0.041*

I

6

17

II

17

26

III

27

18

IV

5

4

Lymphatic metastasis

0.587

Yes

34

37

No

21

28

Regional lymph nodes

0.461

PN0

19

30

PN1

11

14

PN2

15

14

PN3

10

7

Distant metastasis

0.731

Yes

5

4

No

50

61

To determine relationship between ANRIL expression and GC patients’ prognosis, we attempted to evaluate the correlation between ANRIL expression and clinical outcomes. Kaplan–Meier analysis and log-rank test were used to evaluate the effects of ANRIL expression and the clinicopathological characteristics on disease-free survival (DFS) and overall survival (OS). The results showed that 5 years of disease-free survival (DFS) for high ANRIL expression is 31.1%, while is 38.8% for low ANRIL expression. The median survival time for high ANRIL expression is 32 months, while is 53 months for low ANRIL expression (Figure 2A, Log rank p = 0.011). Moreover, 5 years of overall survival for high ANRIL expression is 28.2%, while is 41.1% for low ANRIL expression. The median survival time for high ANRIL expression is 34 months, while is 56 months for low ANRIL expression (Figure 2B, Log rank p = 0.002).

Figure 2:The correlation between ANRIL expression and the DFS or OS of gastric cancer patients.

Figure 2:The correlation between ANRIL expression and the DFS or OS of gastric cancer patients. Kaplan–Meier analysis of disease-free survival (A) or overall survival (B) was analyzed according to ANRIL expression levels.

To further assess whether ANRIL expression can be identified as a prognostic predictor for GC patients, the univariate and multivariate survival analyses (Cox proportional hazards regression model) were performed. Univariate analyses of clinical variables considered as potential predictors of survival are shown in Table 2. Further analysis in a multivariate Cox proportional hazards model, ANRIL expression, together with TNM stage and distant metastasis were strongly associated with DFS( p = 0.036, p = 0.008, p < 0.001, respectively). Meanwhile, ANRIL expression, TNM stage and distant metastasis were also significantly correlated with OS in our study cohort (p = 0.036, p = 0.013, p < 0.001, respectively). The results revealed that ANRIL expression was an independent prognostic indicator for DFS (HR=1.717, 95% CI, 1.036-2.844; P=0.036) and OS (HR=1.743, 95% CI, 1.036-2.933; P=0.036) in patients with gastric cancer (Table 2).

Table 2: Univariate and multivariate Cox regression analyses ANRIL for DFS or OS of patients in study cohort (n = 120).

Variables

DFS

OS

HR

95% CI

p value

HR

95% CI

p value

Univariate analysis

.

Age(<50years vs. >50years)

1.271

0.783-2.062

0.318

1.262

0.784-2.032

0.339

Gender(male vs. female)

0.902

0.706-1.154

0.414

0.897

0.704-1.143

0.379

tumor size( >5cm vs. <5cm )

1.268

0.997-1.614

0.053

1.394

1.098-1.768

0.006*

Histologic differentiation(Well+ Moder ately vs. Poorly+ Undifferentiated)

1.241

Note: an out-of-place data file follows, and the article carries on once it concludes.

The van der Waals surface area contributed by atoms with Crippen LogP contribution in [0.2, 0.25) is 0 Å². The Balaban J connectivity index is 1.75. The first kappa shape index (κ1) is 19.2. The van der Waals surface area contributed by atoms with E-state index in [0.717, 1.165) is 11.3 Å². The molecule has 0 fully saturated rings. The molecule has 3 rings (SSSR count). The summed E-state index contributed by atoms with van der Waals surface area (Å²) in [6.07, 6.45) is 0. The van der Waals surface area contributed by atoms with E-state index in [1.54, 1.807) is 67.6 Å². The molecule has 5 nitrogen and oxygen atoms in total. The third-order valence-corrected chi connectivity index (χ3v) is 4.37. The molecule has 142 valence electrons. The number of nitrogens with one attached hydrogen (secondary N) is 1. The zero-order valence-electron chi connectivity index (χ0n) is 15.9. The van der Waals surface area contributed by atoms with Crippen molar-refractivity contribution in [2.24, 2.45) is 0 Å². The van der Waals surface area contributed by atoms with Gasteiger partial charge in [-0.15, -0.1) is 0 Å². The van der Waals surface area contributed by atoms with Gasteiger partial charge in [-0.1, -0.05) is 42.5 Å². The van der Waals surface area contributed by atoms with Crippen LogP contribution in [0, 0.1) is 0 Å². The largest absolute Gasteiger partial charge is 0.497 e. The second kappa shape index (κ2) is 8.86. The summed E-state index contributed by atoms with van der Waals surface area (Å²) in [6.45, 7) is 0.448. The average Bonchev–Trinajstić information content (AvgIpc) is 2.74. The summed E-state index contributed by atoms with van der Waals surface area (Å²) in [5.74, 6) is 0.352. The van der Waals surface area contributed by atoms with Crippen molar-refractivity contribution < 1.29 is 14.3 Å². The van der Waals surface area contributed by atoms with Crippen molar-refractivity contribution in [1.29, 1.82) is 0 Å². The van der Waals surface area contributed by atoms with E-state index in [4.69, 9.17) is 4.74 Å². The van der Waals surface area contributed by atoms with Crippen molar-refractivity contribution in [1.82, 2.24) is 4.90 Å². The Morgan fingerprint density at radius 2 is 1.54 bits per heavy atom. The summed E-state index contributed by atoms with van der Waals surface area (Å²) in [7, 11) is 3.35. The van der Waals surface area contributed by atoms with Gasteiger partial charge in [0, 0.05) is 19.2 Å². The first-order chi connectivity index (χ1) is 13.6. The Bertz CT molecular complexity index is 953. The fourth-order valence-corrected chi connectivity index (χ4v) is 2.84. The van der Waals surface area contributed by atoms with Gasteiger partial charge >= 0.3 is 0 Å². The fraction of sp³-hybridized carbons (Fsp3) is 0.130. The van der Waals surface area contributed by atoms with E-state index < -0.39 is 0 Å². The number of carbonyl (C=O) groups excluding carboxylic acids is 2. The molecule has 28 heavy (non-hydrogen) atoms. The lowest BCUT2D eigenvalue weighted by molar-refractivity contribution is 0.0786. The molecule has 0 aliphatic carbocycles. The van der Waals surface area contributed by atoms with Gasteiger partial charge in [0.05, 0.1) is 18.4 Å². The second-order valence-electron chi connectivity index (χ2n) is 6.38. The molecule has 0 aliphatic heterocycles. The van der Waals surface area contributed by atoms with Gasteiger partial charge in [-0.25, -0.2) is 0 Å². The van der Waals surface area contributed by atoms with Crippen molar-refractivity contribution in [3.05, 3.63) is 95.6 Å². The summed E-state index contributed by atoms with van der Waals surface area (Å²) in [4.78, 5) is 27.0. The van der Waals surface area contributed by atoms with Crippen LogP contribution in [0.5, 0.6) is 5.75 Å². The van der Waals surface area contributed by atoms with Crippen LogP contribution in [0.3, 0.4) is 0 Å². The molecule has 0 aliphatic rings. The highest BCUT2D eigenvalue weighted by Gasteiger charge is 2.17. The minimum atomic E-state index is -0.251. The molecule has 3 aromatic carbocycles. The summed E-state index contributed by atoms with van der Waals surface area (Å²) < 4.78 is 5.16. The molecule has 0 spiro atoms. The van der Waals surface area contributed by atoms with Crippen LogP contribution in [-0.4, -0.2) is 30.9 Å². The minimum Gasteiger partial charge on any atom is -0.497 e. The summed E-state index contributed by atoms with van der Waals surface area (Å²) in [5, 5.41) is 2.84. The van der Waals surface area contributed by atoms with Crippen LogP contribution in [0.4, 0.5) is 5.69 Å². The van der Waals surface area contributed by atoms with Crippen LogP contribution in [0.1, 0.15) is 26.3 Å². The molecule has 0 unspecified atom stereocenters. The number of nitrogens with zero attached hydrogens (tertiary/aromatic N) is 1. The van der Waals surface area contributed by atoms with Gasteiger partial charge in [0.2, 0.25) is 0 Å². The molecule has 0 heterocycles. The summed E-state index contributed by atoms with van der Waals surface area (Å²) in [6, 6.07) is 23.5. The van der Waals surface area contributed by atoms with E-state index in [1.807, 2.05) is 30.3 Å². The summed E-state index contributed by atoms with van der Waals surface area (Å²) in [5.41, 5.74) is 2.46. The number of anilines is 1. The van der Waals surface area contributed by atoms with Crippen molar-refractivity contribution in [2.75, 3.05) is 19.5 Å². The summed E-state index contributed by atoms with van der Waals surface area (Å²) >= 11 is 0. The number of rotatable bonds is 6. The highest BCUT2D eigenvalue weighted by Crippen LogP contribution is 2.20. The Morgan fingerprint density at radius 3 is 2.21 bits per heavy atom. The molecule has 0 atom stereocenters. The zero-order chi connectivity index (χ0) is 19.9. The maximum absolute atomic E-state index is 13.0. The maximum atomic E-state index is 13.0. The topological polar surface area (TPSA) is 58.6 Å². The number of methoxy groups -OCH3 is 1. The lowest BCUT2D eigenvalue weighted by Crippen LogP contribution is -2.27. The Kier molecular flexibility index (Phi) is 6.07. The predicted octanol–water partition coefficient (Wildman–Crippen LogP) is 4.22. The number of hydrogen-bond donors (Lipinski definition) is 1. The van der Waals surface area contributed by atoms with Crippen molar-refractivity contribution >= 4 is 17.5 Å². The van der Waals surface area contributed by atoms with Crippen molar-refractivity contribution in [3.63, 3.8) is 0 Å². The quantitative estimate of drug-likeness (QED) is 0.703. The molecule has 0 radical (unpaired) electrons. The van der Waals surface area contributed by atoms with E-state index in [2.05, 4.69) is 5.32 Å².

0.767-2.008

0.379

1.304

0.811-2.097

0.273

Invasion depth(T1+T2 vs.T3+T4)

1.383

0.597-3.204

0.450

1.548

0.669-3.581

0.307

TNM stage (III + IV vs. I+II)

2.116

1.301-3.443

0.003*

2.077

1.287-3.351

0.003*

Lymphatic metastasis(No vs. Yes)

1.533

0.933-2.518

0.092

1.60

0.981-2.607

0.06

Distant metastasis(No vs. Yes)

0.499

0.335-0.744

0.001*

0.544

0.375-0.790

0.001*

Expression of ANRIL (High vs. Low)

1.836

1.134-2.974

0.013*

2.047

1.272-3.293

0.003*

Multivariate analysis

TNM stage (III + IV vs. I+II)

1.994

1.200-3.316

0.008*

1.889

1.142-3.123

0.013*

tumor size( >5cm vs. <5cm )

-

-

-

1.230

0.957-1.581

0.106

Distant metastasis(No vs. Yes)

0.436

0.287-0.662

<0.001*

0.471

0.317-0.699

<0.001*

Expression of ANRIL (High vs. Low)

1.717

1.036-2.844

0.036*

1.743

1.036-2.933

0.036*

Knockdown ANRIL inhibits gastric cancer cell proliferation in vitro

To investigate the functional role of ANRIL in gastric cancer cells, firstly, qRT-PCR was performed to detect the expression of ANRIL in diverse GC cell lines. As shown in Figure 3A, three cell lines (BGC-823, MGC-803, and SGC-7901) expressed higher levels of ANRIL compared with the normal gastric epithelium cell line (GES-1). Then ANRIL siRNA was transfected in to SGC-7901 and BGC-823 cell lines. To avoid off-target effects and ensure the efficiency of interference, we used an indeed effective interference target sequence of ANRIL, according to previous study [19]. qPCR assays revealed that ANRIL expression was significantly reduced both in SGC-7901 and BGC-823 cell lines (Figure 3B). Then MTT and trypan blue assay showed that knockdown of ANRIL expression significantly inhibited cell viability and cell proliferation both in SGC-7901 and BGC-823 cell lines compared with the control cells (Figure 3C). Similarly, the result of colony-formation assay revealed that clonogenic survival was significantly decreased following inhibition of ANRIL both in BGC-823 and SGC-7901 cell lines (Figure 3D).